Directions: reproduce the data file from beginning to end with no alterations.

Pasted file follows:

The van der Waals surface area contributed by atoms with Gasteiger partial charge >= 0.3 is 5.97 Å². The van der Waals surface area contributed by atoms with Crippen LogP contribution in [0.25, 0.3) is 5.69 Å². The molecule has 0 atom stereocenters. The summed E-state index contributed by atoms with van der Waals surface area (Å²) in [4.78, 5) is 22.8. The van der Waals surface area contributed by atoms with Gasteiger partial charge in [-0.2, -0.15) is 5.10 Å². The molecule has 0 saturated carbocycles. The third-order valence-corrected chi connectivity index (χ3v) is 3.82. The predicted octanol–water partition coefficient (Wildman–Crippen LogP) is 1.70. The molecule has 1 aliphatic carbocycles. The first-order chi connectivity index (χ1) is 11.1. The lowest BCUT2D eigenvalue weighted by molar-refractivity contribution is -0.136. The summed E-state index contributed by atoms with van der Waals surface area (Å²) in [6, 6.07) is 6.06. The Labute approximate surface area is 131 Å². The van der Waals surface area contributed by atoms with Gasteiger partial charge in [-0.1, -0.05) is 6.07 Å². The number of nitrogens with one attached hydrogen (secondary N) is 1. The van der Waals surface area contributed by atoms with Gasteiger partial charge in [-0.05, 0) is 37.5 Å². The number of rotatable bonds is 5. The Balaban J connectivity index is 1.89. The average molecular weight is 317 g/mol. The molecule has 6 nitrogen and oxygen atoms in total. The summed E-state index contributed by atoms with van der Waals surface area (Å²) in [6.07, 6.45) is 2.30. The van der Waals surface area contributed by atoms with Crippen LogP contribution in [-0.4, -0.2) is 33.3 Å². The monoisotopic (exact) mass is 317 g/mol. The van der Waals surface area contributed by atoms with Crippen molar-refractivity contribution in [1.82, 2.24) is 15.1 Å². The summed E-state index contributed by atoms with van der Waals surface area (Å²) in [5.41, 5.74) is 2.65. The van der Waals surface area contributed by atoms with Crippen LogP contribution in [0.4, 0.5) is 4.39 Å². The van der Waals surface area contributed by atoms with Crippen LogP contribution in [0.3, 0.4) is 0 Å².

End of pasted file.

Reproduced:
The van der Waals surface area contributed by atoms with Gasteiger partial charge >= 0.3 is 5.97 Å². The van der Waals surface area contributed by atoms with Crippen LogP contribution in [0.25, 0.3) is 5.69 Å². The molecule has 0 atom stereocenters. The summed E-state index contributed by atoms with van der Waals surface area (Å²) in [4.78, 5) is 22.8. The van der Waals surface area contributed by atoms with Gasteiger partial charge in [-0.2, -0.15) is 5.10 Å². The molecule has 0 saturated carbocycles. The third-order valence-corrected chi connectivity index (χ3v) is 3.82. The predicted octanol–water partition coefficient (Wildman–Crippen LogP) is 1.70. The molecule has 1 aliphatic carbocycles. The first-order chi connectivity index (χ1) is 11.1. The lowest BCUT2D eigenvalue weighted by molar-refractivity contribution is -0.136. The summed E-state index contributed by atoms with van der Waals surface area (Å²) in [6, 6.07) is 6.06. The Labute approximate surface area is 131 Å². The van der Waals surface area contributed by atoms with Gasteiger partial charge in [-0.1, -0.05) is 6.07 Å². The number of nitrogens with one attached hydrogen (secondary N) is 1. The van der Waals surface area contributed by atoms with Gasteiger partial charge in [-0.05, 0) is 37.5 Å². The number of rotatable bonds is 5. The Balaban J connectivity index is 1.89. The average molecular weight is 317 g/mol. The molecule has 6 nitrogen and oxygen atoms in total. The summed E-state index contributed by atoms with van der Waals surface area (Å²) in [6.07, 6.45) is 2.30. The van der Waals surface area contributed by atoms with Crippen LogP contribution in [-0.4, -0.2) is 33.3 Å². The monoisotopic (exact) mass is 317 g/mol. The van der Waals surface area contributed by atoms with Crippen molar-refractivity contribution in [1.82, 2.24) is 15.1 Å². The summed E-state index contributed by atoms with van der Waals surface area (Å²) in [5.41, 5.74) is 2.65. The van der Waals surface area contributed by atoms with Crippen LogP contribution in [0.4, 0.5) is 4.39 Å². The van der Waals surface area contributed by atoms with Crippen LogP contribution in [0.3, 0.4) is 0 Å².